As Jacob Friesenhahn has noted in "Trinity and Theodicy", the eternal grounding of the "Economic Trinity" is ultimately found in the "Immanent Trinity" of God as Love. Now that we have considered how God deals with suffering in History in the "Economic Trinity", let us deal with how God deals with Theodicy in eternity as the "Immanent Trinity". God does not just "appear" as Father, Son, and Spirit in History, so that we conveniently link them together as the Trinity after the fact. Rather, the revelation of God in History as Father, Son, and Spirit point us to the eternal nature of God prior to time and space. To vastly over-simplify it, we can say this: God is eternal Love, shared forever between the Lover, the Beloved, and the Love that binds them together (i.e. Father, Son, Spirit). God is thus a Community that shares fully in one another, and gives themselves fully to each other, in an eternal "dance" of self-emptying participation in one another. Friesenhahn makes the case that the experience of suffering is a real means of participating in this inner life of the Trinity. In fact, following Catholic Theologian Hans Urs Von Balthasar, he shows how the kenosis, or "self-emptying" of Christ, is not just something done by the Son of God in History. Rather, this historic emptying reflects something that has always been happening from eternity. In Trinity, God has always been emptying Godself into each other in a kind of "super-kenosis" (to use Von Balthasar's phrase). The Father has always been emptying Himself into the Son through the Spirit. And likewise, the Son has always emptied Himself back into the Father through the same Spirit. There is thus an eternal "loss" or "giving up" or "handing over" that makes up the very nature of God who is Love.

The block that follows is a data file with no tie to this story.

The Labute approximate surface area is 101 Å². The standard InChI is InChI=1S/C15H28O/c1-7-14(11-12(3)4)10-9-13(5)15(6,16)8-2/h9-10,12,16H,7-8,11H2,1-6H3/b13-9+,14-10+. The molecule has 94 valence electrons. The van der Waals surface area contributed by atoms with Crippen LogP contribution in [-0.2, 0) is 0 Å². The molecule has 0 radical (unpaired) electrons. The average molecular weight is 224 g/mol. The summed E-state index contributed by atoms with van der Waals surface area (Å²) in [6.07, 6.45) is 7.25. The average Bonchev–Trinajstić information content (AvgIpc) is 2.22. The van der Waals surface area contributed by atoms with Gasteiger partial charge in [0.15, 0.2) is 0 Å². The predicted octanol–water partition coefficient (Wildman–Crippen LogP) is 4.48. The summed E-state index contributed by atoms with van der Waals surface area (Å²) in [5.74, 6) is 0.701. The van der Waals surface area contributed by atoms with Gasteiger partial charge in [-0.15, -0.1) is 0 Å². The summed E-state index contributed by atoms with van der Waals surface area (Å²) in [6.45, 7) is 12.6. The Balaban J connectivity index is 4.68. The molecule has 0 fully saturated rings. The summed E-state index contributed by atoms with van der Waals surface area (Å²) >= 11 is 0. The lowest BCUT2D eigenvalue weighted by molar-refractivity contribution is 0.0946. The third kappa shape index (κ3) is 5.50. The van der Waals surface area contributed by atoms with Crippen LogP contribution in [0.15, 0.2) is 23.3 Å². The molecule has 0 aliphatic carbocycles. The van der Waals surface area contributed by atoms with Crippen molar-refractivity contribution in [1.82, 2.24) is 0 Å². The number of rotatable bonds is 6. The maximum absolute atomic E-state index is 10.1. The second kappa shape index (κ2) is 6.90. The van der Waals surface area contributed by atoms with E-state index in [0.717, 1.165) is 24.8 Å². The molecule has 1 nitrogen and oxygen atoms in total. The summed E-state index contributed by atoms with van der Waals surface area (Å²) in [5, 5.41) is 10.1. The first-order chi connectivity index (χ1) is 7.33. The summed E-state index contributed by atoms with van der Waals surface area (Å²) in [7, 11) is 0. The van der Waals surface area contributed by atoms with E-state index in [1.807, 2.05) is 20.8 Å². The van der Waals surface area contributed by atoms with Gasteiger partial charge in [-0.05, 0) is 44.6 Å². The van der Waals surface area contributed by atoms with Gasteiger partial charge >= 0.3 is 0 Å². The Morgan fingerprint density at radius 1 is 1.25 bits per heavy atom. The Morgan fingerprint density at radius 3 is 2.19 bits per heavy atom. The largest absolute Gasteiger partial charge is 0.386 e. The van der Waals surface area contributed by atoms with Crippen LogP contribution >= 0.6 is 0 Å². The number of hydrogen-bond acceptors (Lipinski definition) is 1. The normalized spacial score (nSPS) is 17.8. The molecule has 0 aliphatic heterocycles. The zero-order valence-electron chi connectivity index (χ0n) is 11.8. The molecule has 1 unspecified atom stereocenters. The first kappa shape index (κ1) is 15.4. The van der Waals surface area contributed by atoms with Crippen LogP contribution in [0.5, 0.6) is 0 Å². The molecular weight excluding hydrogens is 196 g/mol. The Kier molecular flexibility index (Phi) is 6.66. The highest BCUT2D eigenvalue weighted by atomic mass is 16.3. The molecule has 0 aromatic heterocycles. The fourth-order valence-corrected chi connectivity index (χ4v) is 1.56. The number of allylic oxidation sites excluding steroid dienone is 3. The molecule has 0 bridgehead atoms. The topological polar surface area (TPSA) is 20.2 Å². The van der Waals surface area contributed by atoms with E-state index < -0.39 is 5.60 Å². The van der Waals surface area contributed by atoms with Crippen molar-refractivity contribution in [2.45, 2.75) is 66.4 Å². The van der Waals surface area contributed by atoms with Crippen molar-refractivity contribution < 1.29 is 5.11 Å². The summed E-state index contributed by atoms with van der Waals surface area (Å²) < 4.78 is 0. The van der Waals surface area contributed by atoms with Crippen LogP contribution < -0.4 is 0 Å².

It turns out that the very nature of Love is self-gift and self-loss for the sake of the other. This is how the Bible describes both the nature of God's Love in Christ (again, see John 3.16), as well as the nature of the Love we should have for one another (see 1Corinthians 13). For God, and for us, in time and in eternity, true Love means the loss and giving up of the self. And while Love often leads to feelings of satisfaction and joy, it also necessarily entails suffering as we empty ourselves on behalf of the Other.